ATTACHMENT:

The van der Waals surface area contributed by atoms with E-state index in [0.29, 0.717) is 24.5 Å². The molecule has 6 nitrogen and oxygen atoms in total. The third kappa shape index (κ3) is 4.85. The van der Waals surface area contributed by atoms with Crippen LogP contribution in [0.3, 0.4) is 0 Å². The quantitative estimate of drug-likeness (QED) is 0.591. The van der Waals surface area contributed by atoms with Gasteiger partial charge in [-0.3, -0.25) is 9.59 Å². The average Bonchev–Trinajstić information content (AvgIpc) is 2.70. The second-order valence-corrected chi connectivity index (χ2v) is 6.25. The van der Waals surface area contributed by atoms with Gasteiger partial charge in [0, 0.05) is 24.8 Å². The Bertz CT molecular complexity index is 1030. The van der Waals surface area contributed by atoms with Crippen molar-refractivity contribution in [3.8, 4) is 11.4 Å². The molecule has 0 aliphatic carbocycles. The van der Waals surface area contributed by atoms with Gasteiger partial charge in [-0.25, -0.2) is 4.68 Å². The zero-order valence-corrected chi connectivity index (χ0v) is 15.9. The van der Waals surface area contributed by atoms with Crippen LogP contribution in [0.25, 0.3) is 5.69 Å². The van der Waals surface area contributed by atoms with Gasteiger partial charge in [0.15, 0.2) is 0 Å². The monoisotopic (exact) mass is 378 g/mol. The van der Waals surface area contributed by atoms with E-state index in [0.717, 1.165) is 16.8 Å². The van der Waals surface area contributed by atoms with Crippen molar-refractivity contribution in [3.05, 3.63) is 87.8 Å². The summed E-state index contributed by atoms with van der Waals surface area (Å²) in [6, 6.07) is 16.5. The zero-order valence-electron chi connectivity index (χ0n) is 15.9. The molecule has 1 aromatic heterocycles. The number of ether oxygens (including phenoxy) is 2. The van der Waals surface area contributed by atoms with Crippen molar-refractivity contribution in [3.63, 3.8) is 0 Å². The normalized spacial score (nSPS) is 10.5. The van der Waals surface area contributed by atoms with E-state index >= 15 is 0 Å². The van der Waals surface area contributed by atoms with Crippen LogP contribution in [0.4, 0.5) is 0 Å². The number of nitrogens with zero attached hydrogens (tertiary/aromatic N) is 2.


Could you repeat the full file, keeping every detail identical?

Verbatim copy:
The van der Waals surface area contributed by atoms with E-state index in [0.29, 0.717) is 24.5 Å². The molecule has 6 nitrogen and oxygen atoms in total. The third kappa shape index (κ3) is 4.85. The van der Waals surface area contributed by atoms with Crippen LogP contribution in [0.3, 0.4) is 0 Å². The quantitative estimate of drug-likeness (QED) is 0.591. The van der Waals surface area contributed by atoms with Gasteiger partial charge in [-0.3, -0.25) is 9.59 Å². The average Bonchev–Trinajstić information content (AvgIpc) is 2.70. The second-order valence-corrected chi connectivity index (χ2v) is 6.25. The van der Waals surface area contributed by atoms with Gasteiger partial charge in [0, 0.05) is 24.8 Å². The Bertz CT molecular complexity index is 1030. The van der Waals surface area contributed by atoms with Crippen molar-refractivity contribution in [3.8, 4) is 11.4 Å². The molecule has 0 aliphatic carbocycles. The van der Waals surface area contributed by atoms with Gasteiger partial charge in [-0.25, -0.2) is 4.68 Å². The zero-order valence-corrected chi connectivity index (χ0v) is 15.9. The van der Waals surface area contributed by atoms with Crippen LogP contribution in [0.25, 0.3) is 5.69 Å². The van der Waals surface area contributed by atoms with Gasteiger partial charge in [0.15, 0.2) is 0 Å². The monoisotopic (exact) mass is 378 g/mol. The van der Waals surface area contributed by atoms with E-state index in [0.717, 1.165) is 16.8 Å². The van der Waals surface area contributed by atoms with Crippen molar-refractivity contribution in [3.05, 3.63) is 87.8 Å². The summed E-state index contributed by atoms with van der Waals surface area (Å²) in [6, 6.07) is 16.5. The zero-order valence-electron chi connectivity index (χ0n) is 15.9. The molecule has 1 aromatic heterocycles. The number of ether oxygens (including phenoxy) is 2. The van der Waals surface area contributed by atoms with Crippen molar-refractivity contribution in [3.63, 3.8) is 0 Å². The normalized spacial score (nSPS) is 10.5. The van der Waals surface area contributed by atoms with E-state index >= 15 is 0 Å². The van der Waals surface area contributed by atoms with Crippen LogP contribution in [0.4, 0.5) is 0 Å². The number of nitrogens with zero attached hydrogens (tertiary/aromatic N) is 2.